Viewing blog posts tagged with "Eating Disorders"

Eating for Life

posted by Julie O'Toole on November 27, 2013 at 11:59pm

A recent book by UCSF professor and pediatric endocrinologist Dr. Robert Lustig -- horridly titled Fat Chance -- has turned my mind to past discussions of our program’s dietary recommendations, aka the Kartini Meal Plan.

In its primary and original form the Kartini Meal Plan was developed to refeed children with restrictive eating disorders and weight loss following principles I have spoken about before: real food, cooked at home, eaten together in a spirit of joy.  Kartini’s Meal…

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The Locked Psychiatric Unit

posted by Julie O'Toole on November 20, 2013 at 9:46pm

No doubt I will make myself unpopular (again) with some of our psychiatric colleagues by speaking out in this way about the use of locked psychiatric units in the treatment of children with eating disorders, but we have had several recent transfers to Kartini Clinic instigated by parents who disagreed with their treatment team’s insistence that their child be admitted to their regional locked psychiatric unit.  The parents visited the unit and were scared by what they saw.

There is…

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Selective Eating revisited

posted by Julie O'Toole on November 7, 2013 at 1:30am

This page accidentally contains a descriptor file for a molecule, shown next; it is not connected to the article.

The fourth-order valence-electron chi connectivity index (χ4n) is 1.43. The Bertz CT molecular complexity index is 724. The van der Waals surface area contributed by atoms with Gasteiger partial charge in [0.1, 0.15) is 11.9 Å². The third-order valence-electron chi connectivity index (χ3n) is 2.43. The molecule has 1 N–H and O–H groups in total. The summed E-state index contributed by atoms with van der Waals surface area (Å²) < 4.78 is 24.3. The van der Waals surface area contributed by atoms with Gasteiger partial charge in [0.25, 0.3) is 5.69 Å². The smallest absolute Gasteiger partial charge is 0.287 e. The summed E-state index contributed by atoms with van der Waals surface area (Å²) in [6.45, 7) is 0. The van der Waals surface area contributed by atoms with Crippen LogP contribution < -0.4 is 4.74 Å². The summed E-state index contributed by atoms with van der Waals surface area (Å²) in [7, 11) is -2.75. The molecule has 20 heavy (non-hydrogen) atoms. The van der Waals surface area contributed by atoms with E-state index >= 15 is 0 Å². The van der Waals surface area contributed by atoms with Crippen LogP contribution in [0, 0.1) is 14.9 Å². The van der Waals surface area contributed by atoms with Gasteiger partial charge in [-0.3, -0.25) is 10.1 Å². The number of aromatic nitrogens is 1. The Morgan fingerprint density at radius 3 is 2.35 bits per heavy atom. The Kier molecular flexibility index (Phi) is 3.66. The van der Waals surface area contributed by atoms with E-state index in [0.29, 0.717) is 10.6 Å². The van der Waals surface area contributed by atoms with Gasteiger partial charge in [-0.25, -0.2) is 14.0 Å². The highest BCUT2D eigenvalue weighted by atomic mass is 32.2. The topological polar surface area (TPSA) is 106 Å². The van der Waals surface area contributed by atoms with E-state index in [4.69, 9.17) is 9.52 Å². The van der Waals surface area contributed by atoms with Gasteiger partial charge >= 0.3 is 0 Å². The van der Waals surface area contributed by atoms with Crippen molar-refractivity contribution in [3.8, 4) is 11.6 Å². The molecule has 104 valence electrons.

I recently blogged on one of the childhood eating disorders (incidentally not yet recognized as such in the DSM system) called selective eating.  I got a deluge of parental comment and interest, which I would like to try and address here.

What exactly is selective eating?

Selective eating (SE) is a condition present since earliest childhood where a child eats only a very narrow range of foods and refuses all others and yet where his or her linear growth is normal. Such children are…

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The Very Young Child With Anorexia

posted by Julie O'Toole on October 31, 2013 at 12:18am

Many people are shocked when they learn that we have patients with anorexia nervosa as young as six or seven, and, although it is rare, it certainly does occur.

Why are they shocked?  Because most of these folks, despite hearing me (and Dr. Tom Insel, among others) say “it’s a brain disorder”, still deeply believe that “the media” and our obsession with thinness causes anorexia.  They are horrified that someone so young could be “ruined by society”.  And blaming the parents for this…

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The Kartini Meal Plan De-Mystified

posted by Julie O'Toole on October 17, 2013 at 12:17am

There is a common misconception out there that Kartini patients are fed on a strict meal plan for the rest of their lives.  But what exactly is our meal plan? And while we talking about it, what's our approach to meals and food in general?

Well…

  1. there’s the “parents in charge” (of all meals) thing

  2. there’s the recording on the food journal thing

  3. there’s the family dinners thing/ home cooking thing

  4. there’s the whole-milk-no-low-fat thing

  5. there’s the…